Gr 4-7There ought to be a law against churning out thoughtless sequels to great books. Max, introduced in Freak the Mighty (Scholastic, 1993), reluctantly runs away with Worm, the 11-year-old stepdaughter of a delusional and abusive street character he calls "the Undertaker." Hitchhiking west in search of Worm's real father, thought to be living in Chivalry, Montana, they are picked up by a widowed ex-teacher called "Hippy-Dippy," who is traveling in a `70s-style, reconditioned school bus. Their ride is interrupted by a chance meeting with an unsavory pair of con artists who recognize Max as the young teen kidnapper for whom a $10,000 bounty is being offered; the youngsters then take off and continue their journey by hopping trains. With "the Undertaker" in hot pursuit, they make it to their destination, a ghost town haunted by a catastrophic mine cave-in. There, the police, the Undertaker, Hippy-Dippy, and Max's grandfather are waiting for them. Enormous caverns of logic exist with the most obvious ones jumping out: where could the Undertaker come up with $10,000 reward money, who would take him seriously, wouldn't his checkered past spring to fluorescent light, and why would he seriously pursue this child in the first place? The emotional centerthe gripping relationship between Max and Freakis sorely missing here; readers are unlikely to connect with any of the cartoonlike characters assembled. The Hollywood ending is also lacking any semblance of credibility. Instead of this title, purchase an additional copy of the first book.Marilyn Payne Phillips, University City Public Library, MO
Maxwell Kane, the guileless, oversized hero of Freak the Mighty (rev. 1/94), returns in this sequel, a little smarter and no less courageous than when we first met him. Now fourteen, Max comes to the rescue of a younger girl, Worm (short for Bookworm), who is in imminent danger of being abused by her creepy stepfather. Impulsively, Max kidnaps her, and the two set out to find her real father on a journey that leads them across the country to Chivalry, Montana. Philbrick uses Arthurian imagery, much as he did in the earlier novel, to underscore the theme. "It's all about fighting for honor and protecting the innocent and never giving up even if the whole world is against you," Worm says, describing a book she's reading about the knights of the round table. The world does seem to bear them a grudge: they are attacked by wild dogs and betrayed by a couple of con artists during their travels. But they find friends, too, who offer them food and shelter and usher them to their final destination. The characters and plot sometimes threaten to stretch the reader's sense of reality to its limits. Worm's villainous stepfather-"a street crazy with a mean streak"-for example, dresses in black, is called the Undertaker, and drives a rusty old hearse. And except for the two protagonists, the characters seem more colorful than fully fleshed out. But the two who matter the most grab your attention and engage your heart. A poignant figure, Worm is less outlandish than Max, and her surprising revelations at the end about her father have a logical consistency to them. When it's all over and Max is vindicated, his insistence that the "unvanquished truth" is that he will never be normal holds unexpected layers of meaning.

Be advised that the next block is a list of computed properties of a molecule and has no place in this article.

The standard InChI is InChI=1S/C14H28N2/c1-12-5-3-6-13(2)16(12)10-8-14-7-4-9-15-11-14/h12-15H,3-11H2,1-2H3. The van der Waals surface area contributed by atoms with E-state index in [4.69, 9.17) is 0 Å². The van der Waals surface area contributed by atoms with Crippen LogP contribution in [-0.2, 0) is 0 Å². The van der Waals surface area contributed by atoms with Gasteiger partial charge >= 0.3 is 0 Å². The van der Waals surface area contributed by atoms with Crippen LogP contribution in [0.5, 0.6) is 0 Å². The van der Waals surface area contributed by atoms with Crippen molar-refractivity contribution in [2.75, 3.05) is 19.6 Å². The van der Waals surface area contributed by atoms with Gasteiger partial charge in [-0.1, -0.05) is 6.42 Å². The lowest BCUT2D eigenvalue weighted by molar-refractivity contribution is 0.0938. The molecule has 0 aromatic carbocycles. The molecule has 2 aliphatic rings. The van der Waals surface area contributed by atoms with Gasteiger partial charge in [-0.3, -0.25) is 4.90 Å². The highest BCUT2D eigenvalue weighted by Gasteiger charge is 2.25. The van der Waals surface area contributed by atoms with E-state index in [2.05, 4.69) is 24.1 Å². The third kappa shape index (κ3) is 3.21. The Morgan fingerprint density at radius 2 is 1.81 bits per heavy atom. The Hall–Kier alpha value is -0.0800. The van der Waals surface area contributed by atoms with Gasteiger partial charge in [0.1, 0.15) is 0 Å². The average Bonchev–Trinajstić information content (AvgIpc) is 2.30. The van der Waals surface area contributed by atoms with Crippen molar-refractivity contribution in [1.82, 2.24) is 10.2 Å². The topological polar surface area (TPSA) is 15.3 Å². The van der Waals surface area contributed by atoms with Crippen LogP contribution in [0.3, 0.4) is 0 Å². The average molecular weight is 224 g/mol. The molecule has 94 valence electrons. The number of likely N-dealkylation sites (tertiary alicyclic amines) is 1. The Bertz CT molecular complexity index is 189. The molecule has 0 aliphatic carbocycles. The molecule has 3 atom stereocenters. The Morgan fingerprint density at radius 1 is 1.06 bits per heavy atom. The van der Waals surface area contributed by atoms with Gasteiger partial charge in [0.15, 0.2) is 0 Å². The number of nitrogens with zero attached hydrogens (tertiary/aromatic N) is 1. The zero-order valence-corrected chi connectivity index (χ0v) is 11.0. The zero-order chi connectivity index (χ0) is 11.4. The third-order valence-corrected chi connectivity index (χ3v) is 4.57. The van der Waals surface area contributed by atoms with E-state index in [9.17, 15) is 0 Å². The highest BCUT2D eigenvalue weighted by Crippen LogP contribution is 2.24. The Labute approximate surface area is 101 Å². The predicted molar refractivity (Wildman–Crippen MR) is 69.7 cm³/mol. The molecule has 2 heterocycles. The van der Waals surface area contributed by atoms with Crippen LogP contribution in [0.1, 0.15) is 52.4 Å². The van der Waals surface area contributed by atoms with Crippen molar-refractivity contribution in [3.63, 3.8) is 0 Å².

In this sequel to Freak the Mighty (1993), Max, the freakishly gigantic child, comes to the rescue of Rachel, called Worm because of her devotion to books. When he takes her away from her abusive stepfather, the Undertaker, Max is accused of kidnapping, and the two embark on a cross-country odyssey to find her real father. Pursued by police and the vengeful Undertaker, they make their way to Montana, where Worm's father was killed years before in a mine disaster and where they face a final confrontation with the Undertaker in the depths of the mine. While the book is populated by stock characters from central casting (an aging hippie in a '60s-style bus, a train-hopping hobo with a heart of gold, a pair of charming con artists, and, of course, the evil Undertaker), Philbrick avoids making it into a cartoon. The story moves along at a good clip, the friendship between Max and Worm is warm, and the other characters give the proceedings a touch of melodrama. Despite Max's certainty that happy endings don't happen, everything is tied up satisfyingly at the end. (Fiction. 10-14)